Piro Zinna Cifelli Paris & Genitempo, LLC Attorneys at law
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The top three reasons you might want a trust in your estate plan

If you have substantial assets, you probably already know that having a will is smart. There are a lot of reasons to take the time to create a legally sound last will and estate plan. Many people don't realize that an estate plan with a properly created trust can also be a wise decision. Trusts are legal devices that allow the person creating an estate more power over important decisions, including medical care in situations that involve physical or mental incapacitation.

Three of the top reasons why people consider trusts are:

  • Having special needs children or grandchildren
  • Concern about declining health: medical directives
  • Tax issues for larger estates

If you have a child in your life who requires special interventions, a special needs trust may be the best option for protecting the child in the event of your death. If your family has a history of serious medical issues, like Alzheimer's disease or multiple sclerosis, a revocable or living trust that spells out your medical wishes may be wise. Larger estates can also benefit from trusts, which can help with tax issues.

Creating a trust protects you and your loved ones

Unlike an estate plan or a will, a trust is difficult to contest in court. Typically, a well-created trust offers you more concrete control over the dispersal of your assets. You can place stipulations or requirements on the assets within the trust. Beneficiaries may need to be a certain age before they can access funds. You can restrict the funds to very specific uses, such as the case of your special needs child in the future. If you are worried about your health, you can assign one or more trustees and ensure that your medical wishes, such as resuscitation, are covered in your trust as well.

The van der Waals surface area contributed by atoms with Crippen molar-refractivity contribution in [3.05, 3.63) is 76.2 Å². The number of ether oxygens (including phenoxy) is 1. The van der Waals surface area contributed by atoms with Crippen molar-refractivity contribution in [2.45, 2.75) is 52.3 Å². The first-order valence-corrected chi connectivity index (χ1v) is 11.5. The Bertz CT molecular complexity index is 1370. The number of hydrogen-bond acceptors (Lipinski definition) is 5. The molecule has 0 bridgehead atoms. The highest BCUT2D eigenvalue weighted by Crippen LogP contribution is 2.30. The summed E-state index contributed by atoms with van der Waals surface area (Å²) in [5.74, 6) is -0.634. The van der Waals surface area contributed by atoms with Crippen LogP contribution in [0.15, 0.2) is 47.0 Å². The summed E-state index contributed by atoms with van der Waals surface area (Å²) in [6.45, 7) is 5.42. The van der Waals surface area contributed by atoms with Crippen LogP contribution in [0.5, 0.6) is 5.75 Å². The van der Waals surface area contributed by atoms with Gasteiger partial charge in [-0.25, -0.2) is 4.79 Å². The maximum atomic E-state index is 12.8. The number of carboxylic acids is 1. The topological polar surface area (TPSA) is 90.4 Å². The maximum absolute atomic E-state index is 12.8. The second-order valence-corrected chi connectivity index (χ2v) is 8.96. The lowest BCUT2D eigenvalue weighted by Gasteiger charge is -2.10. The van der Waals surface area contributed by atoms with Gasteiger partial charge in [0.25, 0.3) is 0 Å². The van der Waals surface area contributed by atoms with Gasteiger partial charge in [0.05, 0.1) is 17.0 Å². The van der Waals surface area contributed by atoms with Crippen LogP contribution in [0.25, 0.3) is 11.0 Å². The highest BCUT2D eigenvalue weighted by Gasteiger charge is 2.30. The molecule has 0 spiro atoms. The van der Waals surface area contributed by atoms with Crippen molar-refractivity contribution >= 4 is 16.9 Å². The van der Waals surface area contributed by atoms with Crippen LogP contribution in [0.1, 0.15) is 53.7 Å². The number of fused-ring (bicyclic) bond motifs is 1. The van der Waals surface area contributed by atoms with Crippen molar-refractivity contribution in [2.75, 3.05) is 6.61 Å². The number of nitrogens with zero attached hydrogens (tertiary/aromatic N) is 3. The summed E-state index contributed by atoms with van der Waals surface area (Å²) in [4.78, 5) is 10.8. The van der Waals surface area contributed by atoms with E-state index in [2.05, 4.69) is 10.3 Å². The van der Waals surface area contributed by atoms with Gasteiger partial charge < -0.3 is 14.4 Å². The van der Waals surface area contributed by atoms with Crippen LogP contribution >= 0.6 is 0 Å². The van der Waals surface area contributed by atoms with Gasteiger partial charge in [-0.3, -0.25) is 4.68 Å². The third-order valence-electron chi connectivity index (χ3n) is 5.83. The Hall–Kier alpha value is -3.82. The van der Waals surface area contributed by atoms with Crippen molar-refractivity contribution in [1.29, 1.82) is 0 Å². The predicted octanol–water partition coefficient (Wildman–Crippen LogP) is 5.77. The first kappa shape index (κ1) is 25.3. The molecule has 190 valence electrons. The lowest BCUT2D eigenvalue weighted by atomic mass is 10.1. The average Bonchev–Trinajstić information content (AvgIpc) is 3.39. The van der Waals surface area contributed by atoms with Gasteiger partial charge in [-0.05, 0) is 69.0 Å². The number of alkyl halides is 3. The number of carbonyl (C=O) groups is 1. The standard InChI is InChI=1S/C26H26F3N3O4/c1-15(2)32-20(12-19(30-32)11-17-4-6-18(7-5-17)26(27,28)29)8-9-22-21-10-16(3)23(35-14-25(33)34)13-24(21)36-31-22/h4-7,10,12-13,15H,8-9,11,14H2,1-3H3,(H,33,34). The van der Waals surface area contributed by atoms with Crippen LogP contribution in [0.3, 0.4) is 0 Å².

A trust can also help reduce or in some cases even eliminate tax liabilities for your heirs. Estates with substantial assets can be subject to hefty federal taxes. In cases with trusts in place, however, the prolonged payoff of the funds can help lower the amount of tax liability incurred by your estate.

An attorney can help you create the right kind of trust

Depending on your needs and wishes, a trust may be a good idea. Your estate plan can include a trust if you have need of certain benefits offered by trusts. Speaking with an attorney who understands trust creation and estate planning is the best way to determine if a trust is the right choice for you.

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